With reference now to the figures and in particular with reference to FIG. 1A, there are illustrated the waveforms of three signals 101A-101C that are latched at the same time, t=0, and that propagate through three long, adjacent (and coupled) interconnect (busses or wires) 103A-103C (illustrated in FIG. 1B) from point A to point B. Each one of interconnects 103A-103C has a plurality of drivers that increase the strength of the signal as it propagates through interconnects 103A-103C. Representative drivers 107A-107C are illustrated. Due to the capacitive coupling effects of interconnects 103A-103C, propagation speeds and thus delays of the three signals 101A-101C vary with their switching patterns.
FIG. 1C illustrates the new waveforms of three signals 101A-101C after they have propagated through capacitively coupled interconnects 103A-103C, respectively. In particular, when two adjacent signal (ADJ) interconnects 103A and 103C are designed to be adjacent to quiet neighbors (i.e., power wires or random signal wires with no switching-window overlay with ADJs), signals on ADJ interconnects 103A and 103C propagate faster than on M interconnect 103B, as shown in FIG. 1C. The worst propagation delay for the middle signal 101B (referred to hereafter as M) occurs when the two adjacent signals 101A and 101C (both referred to hereafter as ADJ) are switching simultaneously in the opposite direction with respect to M 101B, as shown in FIG. 1A. When the above scenario occurs ADJs 101A and 101C are referred to as hostile switching neighbors relative to M 101B. The invention reduces the worst case delay of M 101B. Thus, the invention takes advantage of the signals in the neighboring interconnects switching opposite to the signals in the middle interconnect. No significant benefit is provided when the signals are switching in the same direction.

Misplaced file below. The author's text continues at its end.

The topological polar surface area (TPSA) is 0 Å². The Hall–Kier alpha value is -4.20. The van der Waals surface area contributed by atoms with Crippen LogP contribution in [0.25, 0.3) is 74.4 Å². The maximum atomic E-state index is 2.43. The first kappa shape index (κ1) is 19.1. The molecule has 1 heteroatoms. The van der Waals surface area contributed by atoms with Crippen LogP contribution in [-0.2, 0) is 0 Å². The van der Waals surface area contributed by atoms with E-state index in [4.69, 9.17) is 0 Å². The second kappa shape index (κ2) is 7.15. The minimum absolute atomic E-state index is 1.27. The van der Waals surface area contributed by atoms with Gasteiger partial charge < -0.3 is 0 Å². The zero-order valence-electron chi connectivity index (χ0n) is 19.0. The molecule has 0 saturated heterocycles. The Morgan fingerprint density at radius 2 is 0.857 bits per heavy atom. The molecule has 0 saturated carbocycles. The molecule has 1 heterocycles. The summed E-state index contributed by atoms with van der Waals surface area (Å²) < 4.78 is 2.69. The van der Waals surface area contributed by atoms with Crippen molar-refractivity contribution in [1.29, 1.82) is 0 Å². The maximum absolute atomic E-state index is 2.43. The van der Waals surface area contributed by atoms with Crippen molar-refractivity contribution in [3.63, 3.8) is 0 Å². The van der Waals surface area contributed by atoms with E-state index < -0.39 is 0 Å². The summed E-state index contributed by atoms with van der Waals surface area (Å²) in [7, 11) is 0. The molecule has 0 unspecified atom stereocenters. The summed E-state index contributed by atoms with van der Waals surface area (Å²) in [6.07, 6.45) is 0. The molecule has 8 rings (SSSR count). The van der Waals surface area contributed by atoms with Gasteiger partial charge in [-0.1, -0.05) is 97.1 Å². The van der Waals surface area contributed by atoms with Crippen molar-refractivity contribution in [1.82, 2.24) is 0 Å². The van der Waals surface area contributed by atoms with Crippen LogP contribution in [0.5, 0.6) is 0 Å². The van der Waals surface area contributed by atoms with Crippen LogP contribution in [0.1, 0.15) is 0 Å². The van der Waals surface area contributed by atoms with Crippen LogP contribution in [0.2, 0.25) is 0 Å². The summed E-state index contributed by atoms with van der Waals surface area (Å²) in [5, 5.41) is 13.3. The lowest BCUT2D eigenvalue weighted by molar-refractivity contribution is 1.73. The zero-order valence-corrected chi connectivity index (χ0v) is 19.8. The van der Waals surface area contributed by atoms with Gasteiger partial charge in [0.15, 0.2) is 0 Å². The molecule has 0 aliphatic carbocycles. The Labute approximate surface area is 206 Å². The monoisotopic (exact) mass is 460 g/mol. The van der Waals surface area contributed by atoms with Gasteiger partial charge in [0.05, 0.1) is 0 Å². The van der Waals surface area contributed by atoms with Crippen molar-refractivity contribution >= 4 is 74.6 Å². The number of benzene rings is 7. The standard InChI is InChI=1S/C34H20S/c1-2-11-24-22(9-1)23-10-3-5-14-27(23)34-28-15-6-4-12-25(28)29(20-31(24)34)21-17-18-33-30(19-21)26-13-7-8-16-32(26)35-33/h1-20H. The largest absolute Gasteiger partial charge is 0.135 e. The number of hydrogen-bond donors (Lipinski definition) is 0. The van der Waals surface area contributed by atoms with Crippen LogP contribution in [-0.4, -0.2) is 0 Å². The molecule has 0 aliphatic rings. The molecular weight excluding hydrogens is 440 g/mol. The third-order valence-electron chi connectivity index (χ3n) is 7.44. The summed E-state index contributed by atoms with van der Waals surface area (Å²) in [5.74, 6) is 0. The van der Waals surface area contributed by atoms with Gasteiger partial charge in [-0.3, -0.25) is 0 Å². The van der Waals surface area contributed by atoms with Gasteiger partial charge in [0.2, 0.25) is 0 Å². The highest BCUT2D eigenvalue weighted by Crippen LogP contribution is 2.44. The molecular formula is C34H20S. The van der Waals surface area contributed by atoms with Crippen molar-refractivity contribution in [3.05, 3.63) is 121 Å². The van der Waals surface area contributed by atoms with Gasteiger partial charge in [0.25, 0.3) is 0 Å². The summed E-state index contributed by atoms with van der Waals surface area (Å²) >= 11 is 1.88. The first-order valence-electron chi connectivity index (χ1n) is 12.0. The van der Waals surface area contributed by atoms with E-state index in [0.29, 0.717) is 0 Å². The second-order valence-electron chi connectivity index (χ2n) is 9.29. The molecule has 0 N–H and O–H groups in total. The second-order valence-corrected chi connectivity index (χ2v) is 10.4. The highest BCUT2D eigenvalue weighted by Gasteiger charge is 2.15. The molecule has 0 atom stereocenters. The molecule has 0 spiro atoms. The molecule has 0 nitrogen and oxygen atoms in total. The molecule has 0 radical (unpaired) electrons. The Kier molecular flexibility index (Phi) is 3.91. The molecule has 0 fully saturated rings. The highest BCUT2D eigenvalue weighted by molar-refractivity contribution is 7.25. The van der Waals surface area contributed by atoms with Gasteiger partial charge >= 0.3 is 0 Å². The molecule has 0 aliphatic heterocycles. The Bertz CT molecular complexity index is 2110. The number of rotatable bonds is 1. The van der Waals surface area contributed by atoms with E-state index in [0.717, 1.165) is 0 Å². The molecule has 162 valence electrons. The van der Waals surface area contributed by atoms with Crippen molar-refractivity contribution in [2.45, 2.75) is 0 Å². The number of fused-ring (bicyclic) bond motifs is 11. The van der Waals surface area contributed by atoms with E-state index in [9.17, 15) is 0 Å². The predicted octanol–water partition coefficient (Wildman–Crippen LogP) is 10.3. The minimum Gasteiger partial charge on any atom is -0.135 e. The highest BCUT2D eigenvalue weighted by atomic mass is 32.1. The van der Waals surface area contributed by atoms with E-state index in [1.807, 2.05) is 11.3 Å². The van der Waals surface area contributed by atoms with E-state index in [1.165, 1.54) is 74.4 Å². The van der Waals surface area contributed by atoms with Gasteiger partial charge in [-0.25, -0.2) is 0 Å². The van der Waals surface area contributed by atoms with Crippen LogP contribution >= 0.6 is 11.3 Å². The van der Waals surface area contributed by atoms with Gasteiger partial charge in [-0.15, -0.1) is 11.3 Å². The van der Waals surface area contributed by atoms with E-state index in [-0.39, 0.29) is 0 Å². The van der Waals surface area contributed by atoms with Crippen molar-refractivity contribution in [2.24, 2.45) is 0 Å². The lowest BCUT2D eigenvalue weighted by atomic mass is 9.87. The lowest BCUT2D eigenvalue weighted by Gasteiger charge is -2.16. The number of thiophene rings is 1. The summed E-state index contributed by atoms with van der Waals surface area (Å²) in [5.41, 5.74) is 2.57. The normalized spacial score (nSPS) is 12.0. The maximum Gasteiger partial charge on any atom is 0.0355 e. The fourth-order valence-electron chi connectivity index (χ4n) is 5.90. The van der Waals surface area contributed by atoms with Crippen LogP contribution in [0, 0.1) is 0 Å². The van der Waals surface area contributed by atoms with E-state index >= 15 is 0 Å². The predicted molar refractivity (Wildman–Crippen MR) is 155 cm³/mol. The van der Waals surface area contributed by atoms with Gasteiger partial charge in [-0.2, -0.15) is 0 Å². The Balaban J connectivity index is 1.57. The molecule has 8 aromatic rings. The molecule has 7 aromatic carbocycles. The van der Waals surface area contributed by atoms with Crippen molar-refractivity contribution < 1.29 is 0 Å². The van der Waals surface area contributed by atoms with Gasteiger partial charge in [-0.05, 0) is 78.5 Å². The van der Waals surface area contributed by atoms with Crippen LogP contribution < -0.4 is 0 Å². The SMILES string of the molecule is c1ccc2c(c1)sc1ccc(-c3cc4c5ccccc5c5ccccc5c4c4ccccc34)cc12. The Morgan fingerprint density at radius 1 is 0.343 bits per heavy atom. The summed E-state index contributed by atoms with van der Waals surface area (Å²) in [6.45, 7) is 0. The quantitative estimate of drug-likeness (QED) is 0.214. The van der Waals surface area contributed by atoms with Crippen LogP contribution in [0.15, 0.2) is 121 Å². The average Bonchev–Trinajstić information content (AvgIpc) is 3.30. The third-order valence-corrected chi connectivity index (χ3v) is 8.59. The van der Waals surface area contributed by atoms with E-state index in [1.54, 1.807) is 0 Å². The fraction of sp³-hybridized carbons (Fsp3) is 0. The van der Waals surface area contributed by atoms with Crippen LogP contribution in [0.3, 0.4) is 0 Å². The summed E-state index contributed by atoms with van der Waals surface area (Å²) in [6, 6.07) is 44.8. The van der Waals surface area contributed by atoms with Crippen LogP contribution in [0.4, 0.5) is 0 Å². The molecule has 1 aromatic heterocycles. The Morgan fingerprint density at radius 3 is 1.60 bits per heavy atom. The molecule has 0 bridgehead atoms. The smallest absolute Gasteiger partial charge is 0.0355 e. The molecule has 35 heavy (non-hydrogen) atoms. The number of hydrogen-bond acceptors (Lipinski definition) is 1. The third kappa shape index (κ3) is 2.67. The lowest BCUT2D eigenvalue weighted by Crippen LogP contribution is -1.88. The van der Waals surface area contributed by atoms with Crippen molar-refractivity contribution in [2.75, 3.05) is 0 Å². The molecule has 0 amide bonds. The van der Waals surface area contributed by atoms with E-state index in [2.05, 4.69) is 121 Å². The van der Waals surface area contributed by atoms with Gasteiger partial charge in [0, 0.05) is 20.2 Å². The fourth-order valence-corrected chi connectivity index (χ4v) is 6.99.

A charge dumping circuit designed in accordance with a preferred embodiment of the present invention and which is utilized to dump charge from at least one ADJ interconnect 103A or 103C to M interconnect 103B is illustrated in FIG. 2. For simplicity, further references to ADJ interconnects will be assumed to refer to AJD interconnect 103A. Circuit elements are indicated with numerals and referenced signals are indicated with bolded acronyms (e.g., ADJ, SEL, etc.). Charge dumping circuit 220 comprises an input circuit 221 and an output circuit 222.
Input circuit 221 is created with a series of drivers (illustrated and described herein as inverters and buffers, i.e., pairs of inverters) and other logic components. A first input 200 of input circuit 221 is 15 coupled to ADJ interconnect 103A. First input 200 includes a first inverter 210A. Output connector 201 of first inverter 210A is divided with a first branch connected to the sources of p-type transistor PP 203A and n-type transistor PN 203B of output circuit 222, and a second branch connected to inputs of OR gate 207A and AND gate 207B. A second input 202 of input circuit 221 is coupled to M interconnect 103B. Second input 202 includes first buffer 210B, whose output connector 204 is also divided and coupled both to the next input of OR gate 207A and the next input of AND gate 207B. The output connectors of OR gate 207A and AND gate 207B are coupled to second and third buffers 209A and 209B, respectively. Output connectors 205A and 205B of second and third inverter pairs 209A, 209B are both divided. The two branches of output connector 205A of second buffer 209A are coupled to the gates of p-type transistor PP 203A and n-type transistor n 206A, respectively. The two branches of output connector 205B of third buffer 209B are coupled to the gates of n-type transistor PN 203B and p-type transistor p 206B, respectively.